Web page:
Home | Blog | The Little Black Dress Suite
The Little Black Dress Suite
Photo: Heidrun Löhr
You have to promise when you read this that you’re not going to think it was interesting, then file it in the recesses of your memory that promptly give you permission to forgot. No.
Because the man I’m going share insight into is none other than maestro Martin del Amo who is shortly presenting a quintet of dances titled, The Little Black Dress Suite.
I am delighted because the first image my brain conjured was Martin himself, resplendent in fantastic jersey noir, with bare legs and black boots, ready for combat. He was all shoulder rolls, bent legs, Bob Fosse hands, head thrown back as if tipping a top hat with body in profile, performing in the inaugural IOU season at UNSW two years previously. I am assured that this work will be reprised by Martin himself.
I have followed Martin over the years, so closely that he’ll confirm that I can quote his performances almost as well as he can remember them, his anecdotes, so peculiar, yet made all the more poignant for his idiosyncratic vocal delivery. He revealed to me that his narratives are endowed with a ‘fluid’ veracity. I remember my initial shock because he seemed so believable, so consummate was his commitment to these peppered half-truths (in hindsight, outrageous fabrications). Shock turned to awe.
Earlier this year I took part as performer in his inaugural season of solos titled Slow Dances for Fast Times. Like Slow Dances, The Little Black Dress Suite is a mixture of new and remounted solo works. I can share this; he was able to draw out a version of myself I never would have realised. Armed with a stop watch, he took me through my paces. I skipped until my calves sang and my ability to walk down stairs was best done backwards. (Luke Smiles, whom I affectionately termed ‘my character wife’ because he donned a little red dress which he flounced with abandon, while I literally wore the pants, suffered a similar fate.) Martin created something that could only ever be recreated with his guidance. It wasn’t about the steps but his methodical pathway to them.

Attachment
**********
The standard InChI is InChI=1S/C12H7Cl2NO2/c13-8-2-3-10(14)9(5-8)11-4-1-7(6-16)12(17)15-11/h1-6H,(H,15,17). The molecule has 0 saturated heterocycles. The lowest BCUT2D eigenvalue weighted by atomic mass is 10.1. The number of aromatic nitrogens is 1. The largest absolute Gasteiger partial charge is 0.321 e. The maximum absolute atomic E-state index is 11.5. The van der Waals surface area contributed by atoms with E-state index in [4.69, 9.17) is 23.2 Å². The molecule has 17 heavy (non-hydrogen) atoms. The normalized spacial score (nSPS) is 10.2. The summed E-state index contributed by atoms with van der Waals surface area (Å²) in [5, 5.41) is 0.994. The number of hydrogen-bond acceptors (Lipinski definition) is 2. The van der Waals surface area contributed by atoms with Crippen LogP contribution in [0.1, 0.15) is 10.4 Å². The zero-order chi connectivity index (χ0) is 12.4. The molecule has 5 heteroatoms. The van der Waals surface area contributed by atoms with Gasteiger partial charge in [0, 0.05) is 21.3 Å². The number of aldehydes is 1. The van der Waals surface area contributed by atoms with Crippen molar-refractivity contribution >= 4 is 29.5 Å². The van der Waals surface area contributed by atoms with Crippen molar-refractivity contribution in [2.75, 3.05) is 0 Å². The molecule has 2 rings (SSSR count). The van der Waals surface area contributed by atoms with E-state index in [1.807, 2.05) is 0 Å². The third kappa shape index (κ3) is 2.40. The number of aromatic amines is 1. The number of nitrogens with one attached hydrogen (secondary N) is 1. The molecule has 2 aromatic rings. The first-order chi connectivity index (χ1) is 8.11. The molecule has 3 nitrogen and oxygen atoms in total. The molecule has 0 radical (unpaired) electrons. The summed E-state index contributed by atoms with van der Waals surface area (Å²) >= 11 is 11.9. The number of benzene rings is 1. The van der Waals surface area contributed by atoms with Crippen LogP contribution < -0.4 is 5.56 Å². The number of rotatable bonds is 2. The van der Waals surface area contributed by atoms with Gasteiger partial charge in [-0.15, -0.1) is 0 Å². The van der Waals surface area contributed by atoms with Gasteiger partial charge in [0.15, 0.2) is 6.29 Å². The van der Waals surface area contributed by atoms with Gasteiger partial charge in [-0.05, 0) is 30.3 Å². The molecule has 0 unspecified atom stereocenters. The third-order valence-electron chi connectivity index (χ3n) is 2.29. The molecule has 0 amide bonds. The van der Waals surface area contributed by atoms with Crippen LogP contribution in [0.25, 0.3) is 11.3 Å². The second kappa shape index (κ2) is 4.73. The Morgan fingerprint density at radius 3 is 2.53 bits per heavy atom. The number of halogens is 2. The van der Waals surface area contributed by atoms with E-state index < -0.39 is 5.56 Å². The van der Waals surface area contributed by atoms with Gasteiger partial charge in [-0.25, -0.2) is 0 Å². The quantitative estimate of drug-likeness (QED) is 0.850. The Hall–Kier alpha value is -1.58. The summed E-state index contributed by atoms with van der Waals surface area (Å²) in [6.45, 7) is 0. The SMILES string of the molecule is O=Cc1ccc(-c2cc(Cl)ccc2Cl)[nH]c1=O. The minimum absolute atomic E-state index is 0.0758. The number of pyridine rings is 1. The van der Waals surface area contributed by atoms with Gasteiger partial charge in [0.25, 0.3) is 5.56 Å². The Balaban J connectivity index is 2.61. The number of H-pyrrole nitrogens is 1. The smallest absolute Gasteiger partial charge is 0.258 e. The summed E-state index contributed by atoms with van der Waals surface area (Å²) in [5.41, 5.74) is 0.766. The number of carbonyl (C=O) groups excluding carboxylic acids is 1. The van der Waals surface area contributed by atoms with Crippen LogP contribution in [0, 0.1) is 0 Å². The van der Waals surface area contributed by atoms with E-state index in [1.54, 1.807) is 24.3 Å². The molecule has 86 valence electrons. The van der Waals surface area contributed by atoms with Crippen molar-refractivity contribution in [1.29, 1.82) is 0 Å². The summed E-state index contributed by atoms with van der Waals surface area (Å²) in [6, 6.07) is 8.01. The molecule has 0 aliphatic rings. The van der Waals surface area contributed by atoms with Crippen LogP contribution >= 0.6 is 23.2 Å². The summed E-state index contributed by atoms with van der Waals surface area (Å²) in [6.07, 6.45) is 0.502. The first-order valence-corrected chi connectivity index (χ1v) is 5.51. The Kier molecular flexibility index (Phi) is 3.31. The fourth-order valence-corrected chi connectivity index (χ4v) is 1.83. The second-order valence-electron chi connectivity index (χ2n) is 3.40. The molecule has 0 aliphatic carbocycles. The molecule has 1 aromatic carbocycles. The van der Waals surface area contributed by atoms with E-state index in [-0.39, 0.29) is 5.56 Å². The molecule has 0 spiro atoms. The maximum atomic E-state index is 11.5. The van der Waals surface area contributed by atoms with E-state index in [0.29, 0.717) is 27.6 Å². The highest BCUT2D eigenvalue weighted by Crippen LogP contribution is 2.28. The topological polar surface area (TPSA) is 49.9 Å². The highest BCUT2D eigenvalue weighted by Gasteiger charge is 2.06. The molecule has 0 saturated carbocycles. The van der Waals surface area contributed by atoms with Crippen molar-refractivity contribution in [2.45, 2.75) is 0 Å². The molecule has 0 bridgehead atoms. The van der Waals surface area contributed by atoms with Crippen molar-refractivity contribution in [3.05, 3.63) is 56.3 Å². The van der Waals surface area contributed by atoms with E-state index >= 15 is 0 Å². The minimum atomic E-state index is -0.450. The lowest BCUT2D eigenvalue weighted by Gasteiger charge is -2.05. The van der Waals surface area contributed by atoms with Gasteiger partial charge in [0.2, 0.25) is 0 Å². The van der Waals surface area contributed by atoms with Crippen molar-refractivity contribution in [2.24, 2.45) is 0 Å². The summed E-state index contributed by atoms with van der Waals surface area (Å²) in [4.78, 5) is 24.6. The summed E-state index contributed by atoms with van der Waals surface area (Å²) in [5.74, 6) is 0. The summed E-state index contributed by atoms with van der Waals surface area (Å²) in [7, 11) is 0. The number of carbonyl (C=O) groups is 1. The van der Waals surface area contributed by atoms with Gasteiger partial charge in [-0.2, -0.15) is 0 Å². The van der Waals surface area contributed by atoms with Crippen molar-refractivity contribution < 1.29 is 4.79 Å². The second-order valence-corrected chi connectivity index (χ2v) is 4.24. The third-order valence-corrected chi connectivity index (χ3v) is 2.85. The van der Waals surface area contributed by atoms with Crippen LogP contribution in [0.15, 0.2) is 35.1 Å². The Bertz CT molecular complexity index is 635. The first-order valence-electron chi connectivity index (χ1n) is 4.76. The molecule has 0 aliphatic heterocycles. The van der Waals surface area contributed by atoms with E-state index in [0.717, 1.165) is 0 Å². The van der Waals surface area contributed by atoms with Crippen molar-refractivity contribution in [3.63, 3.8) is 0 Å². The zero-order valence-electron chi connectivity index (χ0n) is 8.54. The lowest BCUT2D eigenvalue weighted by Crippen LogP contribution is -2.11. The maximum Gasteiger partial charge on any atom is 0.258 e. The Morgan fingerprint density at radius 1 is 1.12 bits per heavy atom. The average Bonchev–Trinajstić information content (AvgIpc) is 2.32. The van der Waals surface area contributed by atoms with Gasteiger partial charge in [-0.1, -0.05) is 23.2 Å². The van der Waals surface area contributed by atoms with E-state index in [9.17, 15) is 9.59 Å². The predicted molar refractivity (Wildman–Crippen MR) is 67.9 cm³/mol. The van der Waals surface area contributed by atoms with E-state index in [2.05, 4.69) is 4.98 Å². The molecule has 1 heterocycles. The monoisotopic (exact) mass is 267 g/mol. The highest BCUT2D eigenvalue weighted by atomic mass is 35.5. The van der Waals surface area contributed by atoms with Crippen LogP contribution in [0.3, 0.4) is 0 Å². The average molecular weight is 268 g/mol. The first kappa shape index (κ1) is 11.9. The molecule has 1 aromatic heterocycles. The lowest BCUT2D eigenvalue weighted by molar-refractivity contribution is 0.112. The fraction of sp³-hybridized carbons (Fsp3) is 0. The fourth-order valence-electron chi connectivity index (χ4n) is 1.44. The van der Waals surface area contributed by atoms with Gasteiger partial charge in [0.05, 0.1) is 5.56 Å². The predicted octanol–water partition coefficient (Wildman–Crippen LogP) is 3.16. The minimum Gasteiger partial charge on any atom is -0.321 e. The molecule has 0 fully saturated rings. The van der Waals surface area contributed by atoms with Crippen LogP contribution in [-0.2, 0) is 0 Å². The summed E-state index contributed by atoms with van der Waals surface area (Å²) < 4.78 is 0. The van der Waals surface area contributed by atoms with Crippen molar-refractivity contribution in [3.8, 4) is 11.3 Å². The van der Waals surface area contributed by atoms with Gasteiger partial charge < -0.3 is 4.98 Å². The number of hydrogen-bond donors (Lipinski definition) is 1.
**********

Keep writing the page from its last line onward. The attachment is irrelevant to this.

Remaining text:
I caught up with performer Miranda Wheen in Broome earlier while she was in development with a new work for Marugeku based around the premise of ‘Listening to Country’. It was here that Miri shared a markedly different creative process shared with Martin. You can imagine my envy, no stopwatch in tow, replaced instead with a gentle prompting laden with imagery. Seemed she got to play, while I got boot-camp.
Miranda’s work, Quest, is the longest on the bill running at 20 minutes. It was choreographed in collaboration with composer Alex Pozniak , made possible through a partnership Dirtyfeet and Chronology Arts and shown at the Seymour Centre in 2012. Unfortunately, I didn’t see this work and I am kicking myself for the buzz it created. Martin describes an imaginary world in which Miri inhabits and draws you into. This is not hard to believe as I have seen Miri in two of choreographer Liz Lea’s works and what struck me was her uncanny ability to engage the audience in what seemed like an individual experience. It was an entire embodiment of character, not schmaltzy but comprehensive.
Kristina Chan will reprise the role made for Jane McKernan in Slow Dances titled Tomorrow Never Comes, a work that requires supreme balance and a back without vertebrae- almost. This piece unfolds so slowly yet culminates in an expansive series of floating undulations teetering on spiked heels. Like sleight of hand, it must be seen to be believed. I am curious to see how Kristina interprets this piece, how she lends her sensibilities and her incredible physical virtuosity.
Like Slow Dances for Fast Times Martin’s collaboration with Sue Healey grew out of a duet performed as a birthday present for long-time industry friend, Julie-Anne Long. From then Martin and Sue have practiced together on and off. I saw a duet performed as part of IOU 2 titled Melting Moments earlier this year (see previous blog) in which I described the work as intricate as fine lace. Their bodies worked well together, very complimentary, simultaneously refined and raw, honest and sophisticated. This will be a treat to anticipate.
The season of The Little Black Dress Suite will open August 15th in the Lennox theatre of Parramatta Riverside. Book here – http://riversideparramatta.com.au/show/the-little-black-dress-suite-2/